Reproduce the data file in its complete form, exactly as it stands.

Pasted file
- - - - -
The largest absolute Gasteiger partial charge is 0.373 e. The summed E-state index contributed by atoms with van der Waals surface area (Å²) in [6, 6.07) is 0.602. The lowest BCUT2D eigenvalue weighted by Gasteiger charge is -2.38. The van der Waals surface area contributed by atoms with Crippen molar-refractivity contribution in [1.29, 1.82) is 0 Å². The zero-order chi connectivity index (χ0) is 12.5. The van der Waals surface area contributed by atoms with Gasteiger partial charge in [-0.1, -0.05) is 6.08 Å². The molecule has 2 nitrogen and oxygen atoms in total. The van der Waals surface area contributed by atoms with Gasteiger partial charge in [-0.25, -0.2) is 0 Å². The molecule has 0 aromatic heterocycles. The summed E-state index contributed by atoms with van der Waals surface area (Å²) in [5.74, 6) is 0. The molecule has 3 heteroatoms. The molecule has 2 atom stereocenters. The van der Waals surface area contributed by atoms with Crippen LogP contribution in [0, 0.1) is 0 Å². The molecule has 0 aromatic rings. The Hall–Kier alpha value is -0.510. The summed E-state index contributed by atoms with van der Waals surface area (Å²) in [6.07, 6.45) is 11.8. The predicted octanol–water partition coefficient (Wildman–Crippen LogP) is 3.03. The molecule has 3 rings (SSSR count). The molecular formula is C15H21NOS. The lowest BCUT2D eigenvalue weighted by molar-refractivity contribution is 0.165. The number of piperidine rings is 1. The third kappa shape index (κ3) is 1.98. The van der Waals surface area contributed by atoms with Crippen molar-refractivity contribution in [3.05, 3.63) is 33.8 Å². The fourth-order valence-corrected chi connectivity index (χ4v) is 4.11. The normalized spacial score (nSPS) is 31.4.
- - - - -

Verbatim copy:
The largest absolute Gasteiger partial charge is 0.373 e. The summed E-state index contributed by atoms with van der Waals surface area (Å²) in [6, 6.07) is 0.602. The lowest BCUT2D eigenvalue weighted by Gasteiger charge is -2.38. The van der Waals surface area contributed by atoms with Crippen molar-refractivity contribution in [1.29, 1.82) is 0 Å². The zero-order chi connectivity index (χ0) is 12.5. The van der Waals surface area contributed by atoms with Gasteiger partial charge in [-0.1, -0.05) is 6.08 Å². The molecule has 2 nitrogen and oxygen atoms in total. The van der Waals surface area contributed by atoms with Gasteiger partial charge in [-0.25, -0.2) is 0 Å². The molecule has 0 aromatic heterocycles. The summed E-state index contributed by atoms with van der Waals surface area (Å²) in [5.74, 6) is 0. The molecule has 3 heteroatoms. The molecule has 2 atom stereocenters. The van der Waals surface area contributed by atoms with Crippen LogP contribution in [0, 0.1) is 0 Å². The molecule has 0 aromatic rings. The Hall–Kier alpha value is -0.510. The summed E-state index contributed by atoms with van der Waals surface area (Å²) in [6.07, 6.45) is 11.8. The predicted octanol–water partition coefficient (Wildman–Crippen LogP) is 3.03. The molecule has 3 rings (SSSR count). The molecular formula is C15H21NOS. The lowest BCUT2D eigenvalue weighted by molar-refractivity contribution is 0.165. The number of piperidine rings is 1. The third kappa shape index (κ3) is 1.98. The van der Waals surface area contributed by atoms with Crippen molar-refractivity contribution in [3.05, 3.63) is 33.8 Å². The fourth-order valence-corrected chi connectivity index (χ4v) is 4.11. The normalized spacial score (nSPS) is 31.4.